MAC stands for media access control and is an address which the manufacturer programs into the hardware. Note that no two devices made anytime, anywhere should have the same MAC address.
The hops field is used by relay agents to control the forwarding of BOOTP and/or DHCP messages. Relay agents are mostly associated with the BootP protocol, so it’s not something you’re likely to need to worry about.
The xid field contains a random number chosen by the client that it uses to associate a DHCP message with a DHCP server. This comes in handy if there are multiple DHCP servers on the network. It is four octets long.
Next, we have the secs field. This one is also controlled by the client and contains the number of seconds that have passed since the client sent a boot request. A busy DHCP server may use this to prioritize replies when multiple client requests are outstanding.
The flags field comes next. The first bit of the first octet of this field is a 1 when a broadcast message initiates. A client that doesn’t know its own IP address at the time it sends its request would set it to 1. The other 15 bits are unused and reserved for future use. These need to be 0.
The ciaddr field is the client IP address field. The client populates it with its IP address, but only during a renew, bound, or rebinding operation. The client can only use this field when its address is valid and usable, not during the process of acquiring an address.
A DHCP lease will eventually expire. When this happens, a renew operation takes place which gives the client another (likely the same as before) IP address.
Being bound is being in the state of acceptance of the network parameters (including an IP) from a DHCP server. Rebinding is the process of gathering binding information to see if the client will choose to be bound to a particular DHCP server.
Using the ciaddr field also requires the device (or client) to understand ARP, another protocol which will probably show up in a future post.
In the yiaddr field, the DHCP server puts the IP it is offering to the client. An easy way to remember what this field does is to think of the y as “yours” as in “your IP address.”
Another field that you’re unlikely to use is the siaddr or server address field. It is the address of the server that the client should use for the next step in the bootstrap process, which may or may not be the server sending this reply. The sending server always includes its own IP address.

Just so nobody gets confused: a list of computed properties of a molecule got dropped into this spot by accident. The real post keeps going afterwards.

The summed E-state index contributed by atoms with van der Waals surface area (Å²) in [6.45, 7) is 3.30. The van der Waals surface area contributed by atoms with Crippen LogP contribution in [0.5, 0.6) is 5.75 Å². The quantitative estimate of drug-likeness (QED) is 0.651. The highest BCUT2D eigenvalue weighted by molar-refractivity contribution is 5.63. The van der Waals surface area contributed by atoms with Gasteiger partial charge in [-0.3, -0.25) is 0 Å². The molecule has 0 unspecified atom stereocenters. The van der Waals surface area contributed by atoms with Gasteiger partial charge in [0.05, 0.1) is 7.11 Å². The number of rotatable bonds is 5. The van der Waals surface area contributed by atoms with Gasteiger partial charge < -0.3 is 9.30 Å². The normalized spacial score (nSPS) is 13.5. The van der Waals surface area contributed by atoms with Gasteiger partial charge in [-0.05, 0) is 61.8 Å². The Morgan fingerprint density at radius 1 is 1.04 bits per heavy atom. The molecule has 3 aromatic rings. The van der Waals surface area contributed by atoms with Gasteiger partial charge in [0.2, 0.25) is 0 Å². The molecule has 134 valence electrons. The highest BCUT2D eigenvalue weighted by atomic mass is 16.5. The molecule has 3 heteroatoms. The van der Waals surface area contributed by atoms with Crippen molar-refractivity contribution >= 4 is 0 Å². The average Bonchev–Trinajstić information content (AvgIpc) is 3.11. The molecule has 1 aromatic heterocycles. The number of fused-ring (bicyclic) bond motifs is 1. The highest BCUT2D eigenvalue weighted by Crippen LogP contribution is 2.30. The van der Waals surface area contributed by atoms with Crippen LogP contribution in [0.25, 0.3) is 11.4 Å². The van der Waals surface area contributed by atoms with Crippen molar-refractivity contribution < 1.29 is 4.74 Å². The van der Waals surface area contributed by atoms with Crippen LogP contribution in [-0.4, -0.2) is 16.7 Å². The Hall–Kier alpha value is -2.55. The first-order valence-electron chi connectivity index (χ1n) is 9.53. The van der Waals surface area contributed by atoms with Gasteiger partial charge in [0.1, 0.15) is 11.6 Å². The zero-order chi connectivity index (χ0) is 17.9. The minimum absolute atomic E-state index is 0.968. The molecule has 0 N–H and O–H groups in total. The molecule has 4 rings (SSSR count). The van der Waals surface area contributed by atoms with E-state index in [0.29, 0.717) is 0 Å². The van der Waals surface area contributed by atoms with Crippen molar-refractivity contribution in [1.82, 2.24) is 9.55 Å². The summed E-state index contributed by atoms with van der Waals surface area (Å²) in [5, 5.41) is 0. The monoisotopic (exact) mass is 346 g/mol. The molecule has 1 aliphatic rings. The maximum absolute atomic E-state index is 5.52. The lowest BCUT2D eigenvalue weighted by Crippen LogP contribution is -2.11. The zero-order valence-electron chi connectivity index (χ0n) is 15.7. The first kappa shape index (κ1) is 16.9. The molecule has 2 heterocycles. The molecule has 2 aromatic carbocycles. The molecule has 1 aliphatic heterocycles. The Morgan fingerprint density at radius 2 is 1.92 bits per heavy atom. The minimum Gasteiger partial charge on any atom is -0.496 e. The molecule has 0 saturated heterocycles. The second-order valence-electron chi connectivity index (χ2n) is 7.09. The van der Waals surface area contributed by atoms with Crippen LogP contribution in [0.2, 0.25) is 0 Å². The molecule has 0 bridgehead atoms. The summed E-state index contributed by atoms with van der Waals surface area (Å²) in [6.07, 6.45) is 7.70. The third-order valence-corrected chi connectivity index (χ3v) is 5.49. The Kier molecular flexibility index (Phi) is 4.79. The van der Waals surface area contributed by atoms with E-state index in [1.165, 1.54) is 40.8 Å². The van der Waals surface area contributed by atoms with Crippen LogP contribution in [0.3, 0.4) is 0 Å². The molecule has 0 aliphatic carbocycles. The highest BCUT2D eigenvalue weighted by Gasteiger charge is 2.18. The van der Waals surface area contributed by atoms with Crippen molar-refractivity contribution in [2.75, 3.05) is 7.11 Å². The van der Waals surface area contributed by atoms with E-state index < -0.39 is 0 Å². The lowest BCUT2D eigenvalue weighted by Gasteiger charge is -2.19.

The giaddr field is the gateway IP address field and contains the relay agent’s IP address that the client is booting from. As with the previous case, the average person probably won’t need to worry about this field.
Inside the hlen field, the number of octets or bits the hardware address contains is designated.
Although the chaddr (client hardware address) field is 16 octets, we only need to fill in the as many octets as the MAC address uses.
The longest fields are the sname (server host name) and file fields which contain 64 octets and 128 octets, respectively.
The server sending a DHCP offer or DHCP ack message may optionally put its name in sname field. This can be a simple text “nickname” or a fully-qualified DNS domain name (like computers.circuitcrush.com).
The file field can be optionally used by a client to request a particular type of boot file in a DHCP discover message. It can be used by a server in a DHCP offer to fully specify a boot file directory path and filename.
Both fields are primarily for network boot situations, so you likely won’t have to worry about them.
Finally, the options field varies in length and holds DHCP options, including several parameters required for basic DHCP operation. Some of these include the end option, which is 255 or 0xFF in hexadecimal, the subnet mask option, router option, and more.
When a client is in request mode, it includes the option variables in this field. The DHCP message returned to the client has the operation parameters plus the info associated with the requested option embedded within the option field.
I don’t blame you, but all the information I could muster up on this field was confusing and poorly explained.
The picture below should help clear things up, however.
Figure 2: A packet sniffer decode of a DHCP discover message.
Figure 2 shows a packet sniffer decode of a DHCP discover message and should shed some light on how DHCP works and what all the fields are for.
You may recognize some of the fields above the black rectangle from previous discussion.
Within the black rectangle are the options we’re talking about.
Interestingly, the vendor information tag is also called the magic cookie. There are a few other options in between that and the end of options = 255 line, which is self-explanatory.
This options field may contain different options depending on the message type and the sender (client or server).
Now We Know What DHCP Is & How It Works
Or at least some basics on how DHCP works. As always, there is a lot more to say about DHCP but this short tutorial should give you some understanding of what DHCP is and how it works in case you need to write some code for it.
Sure, your Arduino, PICs, and other platforms and microcontrollers may have libraries you can just pop into your code to handle this, but real nerds want to know how things work 😉
Have you used DHCP in any of your projects? Comment and tell us about your experience and best tips!
- Lowe, Doug. Networking All-In-One Desk Reference for Dummies, 3rd Ed. Wiley Publishing, Inc., 2008. Print.
- Best, Peter. “The Dish on DHCP.” Nuts & Volts October 2006: 87-92. Print.